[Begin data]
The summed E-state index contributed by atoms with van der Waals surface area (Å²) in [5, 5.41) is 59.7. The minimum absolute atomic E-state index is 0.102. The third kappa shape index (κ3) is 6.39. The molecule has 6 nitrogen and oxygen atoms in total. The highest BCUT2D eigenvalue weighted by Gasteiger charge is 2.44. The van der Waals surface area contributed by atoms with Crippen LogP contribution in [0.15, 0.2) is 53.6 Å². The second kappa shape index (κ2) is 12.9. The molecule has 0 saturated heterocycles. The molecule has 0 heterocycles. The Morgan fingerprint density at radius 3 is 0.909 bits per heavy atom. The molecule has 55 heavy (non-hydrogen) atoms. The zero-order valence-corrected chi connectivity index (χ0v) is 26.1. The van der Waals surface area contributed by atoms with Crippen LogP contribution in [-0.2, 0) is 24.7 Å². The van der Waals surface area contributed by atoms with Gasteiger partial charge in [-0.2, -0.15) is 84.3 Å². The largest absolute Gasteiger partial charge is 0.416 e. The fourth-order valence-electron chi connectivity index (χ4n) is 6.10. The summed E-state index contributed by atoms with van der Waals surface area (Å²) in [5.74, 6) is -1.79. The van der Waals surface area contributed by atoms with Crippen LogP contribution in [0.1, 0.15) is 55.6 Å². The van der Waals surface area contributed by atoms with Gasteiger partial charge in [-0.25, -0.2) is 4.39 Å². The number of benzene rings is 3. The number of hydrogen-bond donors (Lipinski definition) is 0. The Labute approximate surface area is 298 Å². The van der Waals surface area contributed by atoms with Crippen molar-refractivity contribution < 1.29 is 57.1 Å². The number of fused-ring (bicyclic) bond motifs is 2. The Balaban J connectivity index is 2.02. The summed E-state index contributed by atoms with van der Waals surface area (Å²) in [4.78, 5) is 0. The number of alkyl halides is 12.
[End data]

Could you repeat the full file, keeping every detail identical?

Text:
The summed E-state index contributed by atoms with van der Waals surface area (Å²) in [5, 5.41) is 59.7. The minimum absolute atomic E-state index is 0.102. The third kappa shape index (κ3) is 6.39. The molecule has 6 nitrogen and oxygen atoms in total. The highest BCUT2D eigenvalue weighted by Gasteiger charge is 2.44. The van der Waals surface area contributed by atoms with Crippen LogP contribution in [0.15, 0.2) is 53.6 Å². The second kappa shape index (κ2) is 12.9. The molecule has 0 saturated heterocycles. The molecule has 0 heterocycles. The Morgan fingerprint density at radius 3 is 0.909 bits per heavy atom. The molecule has 55 heavy (non-hydrogen) atoms. The zero-order valence-corrected chi connectivity index (χ0v) is 26.1. The van der Waals surface area contributed by atoms with Crippen LogP contribution in [-0.2, 0) is 24.7 Å². The van der Waals surface area contributed by atoms with Gasteiger partial charge in [-0.2, -0.15) is 84.3 Å². The largest absolute Gasteiger partial charge is 0.416 e. The fourth-order valence-electron chi connectivity index (χ4n) is 6.10. The summed E-state index contributed by atoms with van der Waals surface area (Å²) in [5.74, 6) is -1.79. The van der Waals surface area contributed by atoms with Crippen LogP contribution in [0.1, 0.15) is 55.6 Å². The van der Waals surface area contributed by atoms with Gasteiger partial charge in [-0.25, -0.2) is 4.39 Å². The number of benzene rings is 3. The number of hydrogen-bond donors (Lipinski definition) is 0. The Labute approximate surface area is 298 Å². The van der Waals surface area contributed by atoms with Crippen molar-refractivity contribution < 1.29 is 57.1 Å². The number of fused-ring (bicyclic) bond motifs is 2. The Balaban J connectivity index is 2.02. The summed E-state index contributed by atoms with van der Waals surface area (Å²) in [4.78, 5) is 0. The number of alkyl halides is 12.